The drought may be over for most of California, but that doesn’t mean the threat of wildfires is gone. In fact, many fire experts agree that this summer the threat may be even worse. The weather has only started to heat up, but the Central California Region has already seen thousands of acres burned due to fast moving grass and wild fires.

California Wildfires

That’s why it is so important for us to be prepared for what is already shaping up to be a busy wildfire season. Here’s five steps that you can take to make sure you’re ready:

  1. Know your risk and stay informed. Make sure everyone in your family is familiar with the National Fire Danger Rating System (NFDRS). Keep an eye on the weather, especially humidity and wind levels. Pay attention to red flag warnings in your community.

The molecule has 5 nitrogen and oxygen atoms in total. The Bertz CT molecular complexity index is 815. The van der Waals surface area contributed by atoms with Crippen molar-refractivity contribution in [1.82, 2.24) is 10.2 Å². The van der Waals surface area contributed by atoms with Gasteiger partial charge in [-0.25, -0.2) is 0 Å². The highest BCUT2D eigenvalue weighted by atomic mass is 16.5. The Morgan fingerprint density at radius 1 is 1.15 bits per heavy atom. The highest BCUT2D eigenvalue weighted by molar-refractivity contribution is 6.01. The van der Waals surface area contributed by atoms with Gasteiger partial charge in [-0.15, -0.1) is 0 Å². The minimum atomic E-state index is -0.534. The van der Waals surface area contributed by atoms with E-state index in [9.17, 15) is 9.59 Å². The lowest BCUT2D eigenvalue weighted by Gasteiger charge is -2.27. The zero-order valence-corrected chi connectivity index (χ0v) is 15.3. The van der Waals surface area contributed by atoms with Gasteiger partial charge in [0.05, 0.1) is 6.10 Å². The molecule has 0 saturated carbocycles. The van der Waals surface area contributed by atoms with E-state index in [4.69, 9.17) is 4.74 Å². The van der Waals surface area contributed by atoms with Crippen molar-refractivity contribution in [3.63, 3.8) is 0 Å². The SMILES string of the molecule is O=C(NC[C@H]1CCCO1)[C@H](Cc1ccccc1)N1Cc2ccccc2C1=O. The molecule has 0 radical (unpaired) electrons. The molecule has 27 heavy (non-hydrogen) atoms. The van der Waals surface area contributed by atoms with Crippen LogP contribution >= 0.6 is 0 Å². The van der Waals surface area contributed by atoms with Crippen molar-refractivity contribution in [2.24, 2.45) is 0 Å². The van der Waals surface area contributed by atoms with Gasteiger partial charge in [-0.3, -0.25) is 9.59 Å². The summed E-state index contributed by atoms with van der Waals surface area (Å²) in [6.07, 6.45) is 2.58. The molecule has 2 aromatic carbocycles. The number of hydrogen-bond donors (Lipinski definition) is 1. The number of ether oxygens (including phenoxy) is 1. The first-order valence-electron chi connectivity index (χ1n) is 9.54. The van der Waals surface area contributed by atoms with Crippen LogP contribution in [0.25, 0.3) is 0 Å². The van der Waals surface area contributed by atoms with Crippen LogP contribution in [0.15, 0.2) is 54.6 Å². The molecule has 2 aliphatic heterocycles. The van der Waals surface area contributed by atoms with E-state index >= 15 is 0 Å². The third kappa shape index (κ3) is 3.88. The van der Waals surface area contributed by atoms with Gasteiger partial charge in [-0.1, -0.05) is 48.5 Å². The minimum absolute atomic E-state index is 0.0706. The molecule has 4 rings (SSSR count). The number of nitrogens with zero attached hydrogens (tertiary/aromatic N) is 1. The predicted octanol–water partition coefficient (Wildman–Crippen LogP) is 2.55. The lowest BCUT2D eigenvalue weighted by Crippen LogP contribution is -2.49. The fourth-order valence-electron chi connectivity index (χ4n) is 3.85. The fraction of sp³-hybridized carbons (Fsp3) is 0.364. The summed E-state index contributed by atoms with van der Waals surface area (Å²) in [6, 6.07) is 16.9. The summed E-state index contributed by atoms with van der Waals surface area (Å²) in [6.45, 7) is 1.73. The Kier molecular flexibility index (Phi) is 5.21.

DefensibleSpace
    Photo: CAL FIRE | calfire.ca.gov
  2. Clear your defensible space.
    By clearing brush and other debris within 100 feet of your house, you greatly improve your home’s chances of surviving a wildfire.
  3. Review your homeowner’s insurance policies. Prepare or update a list of your home’s contents. Store digital copies of your insurance paperwork, other important documents, and photographs on an easy-to-grab thumb drive or in secure cloud storage.
  4. Get a kit and make a plan. Keep essential items in an emergency preparedness kit that you can take with you in the event of an evacuation. Make sure to include food, water, medications, and hygiene items. Get the full list of recommended supplies here. Every member of the family should be prepared for disasters big and small – not just wildfires. Make sure everyone knows how to respond to a disaster, and can get out of the home in two minutes or less.
  1. Download the Red Cross Emergency App. Get more emergency preparedness knowledge at your fingertips, and even find shelter locations near your during a disaster with the free Red Cross Emergency App for smartphones and tablets.